Wednesday, July 30, 2008

Arctic Reads

The toughest part about any backpacking trip is deciding on that single paperback you can justify wedging into your already all-too-heavy pack. What if it sucks, and you're tent-bound for days with nothing worth reading except the washing instructions on your Gore-Tex jacket?

On my trip into Auyuittuq National Park and up past the Arctic Circle, I managed to pack the perfect literary match for the land we traveled through. Granted, it didn't take a lot of head-scratching on my part. A cheap paperback copy of Barry Lopez's well-known Arctic Dreams: Imagination and Desire in a Northern Landscape had been sitting on my bookshelf for a couple years now, unread despite the other essays by the author that I'd enjoyed (and even taught), mostly because the book's subject seemed so distant (figuratively and geographically) from my own immediate concerns (could it teach me how to change a diaper? grade a paper?).

Now I had no excuse. But would it live up to its reputation?

It did and then some. What a wonderful marriage of science and travelogue, of memoir and poetry, of the history of exploration and the anguish of exploitation. What a glimpse into the lives of the Inuit who have lived in the region for four millennia and the strange, ethereal creatures who have stalked the Arctic's desert plains and unfathomed waters for even longer.

There are so many memorable passages:
This is a land where airplanes track icebergs the size of Cleveland and polar bears fly down out of the stars. It is a region, like the desert, rich with metaphor, with adumbration.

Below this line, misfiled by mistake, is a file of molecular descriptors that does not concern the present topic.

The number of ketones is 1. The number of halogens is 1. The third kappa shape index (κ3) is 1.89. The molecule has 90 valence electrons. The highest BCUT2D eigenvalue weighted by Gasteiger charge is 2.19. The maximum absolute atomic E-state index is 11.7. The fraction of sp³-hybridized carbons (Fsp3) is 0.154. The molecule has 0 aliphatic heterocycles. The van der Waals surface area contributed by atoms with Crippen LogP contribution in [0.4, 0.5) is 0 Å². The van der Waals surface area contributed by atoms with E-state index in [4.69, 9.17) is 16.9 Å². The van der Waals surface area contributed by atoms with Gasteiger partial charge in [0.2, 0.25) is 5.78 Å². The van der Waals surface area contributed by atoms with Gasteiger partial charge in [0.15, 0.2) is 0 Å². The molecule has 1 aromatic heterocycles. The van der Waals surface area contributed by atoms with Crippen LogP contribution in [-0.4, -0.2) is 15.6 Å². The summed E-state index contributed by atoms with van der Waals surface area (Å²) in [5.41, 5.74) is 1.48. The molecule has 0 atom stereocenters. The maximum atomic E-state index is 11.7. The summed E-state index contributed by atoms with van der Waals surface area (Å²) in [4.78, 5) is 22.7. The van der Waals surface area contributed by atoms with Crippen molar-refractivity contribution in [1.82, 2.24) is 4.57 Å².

If we are to devise an enlightened plan for human activity in the Arctic, we need a more particularized understanding of the land itself—not a more refined mathematical knowledge but a deeper understanding of its nature, as if it were, itself, another sort of civilization we had to reach some agreement with.
Lying flat on your back on Ellesmere Island on rolling tundra without animals, without human trace, you can feel the silence stretching all the way to Asia. The winter face of a muskox, its unperturbed eye glistening in the halo of a snow-crusted hair, looks at you over a cataract of time, an image that has endured through all the pulsations of ice.

You can sit for a long time with the history of man like a stone in your hand. The stillness, the pure light, encourage it.
Lying flat on your back in a tent, amid the endless light of the Arctic summer, reading Barry Lopez can inspire a similar (if less eloquent) state of contemplation even in a trail-worn, toxic-smelling, slightly over-the-hill trekker. I couldn't imagine a better guide to lead me through that landscape and back again.

1 comment:

richard said...

Clearly I've got to give Lopez more of my time. I sooo didn't like Desert Notes - but I'm prepared to try something different!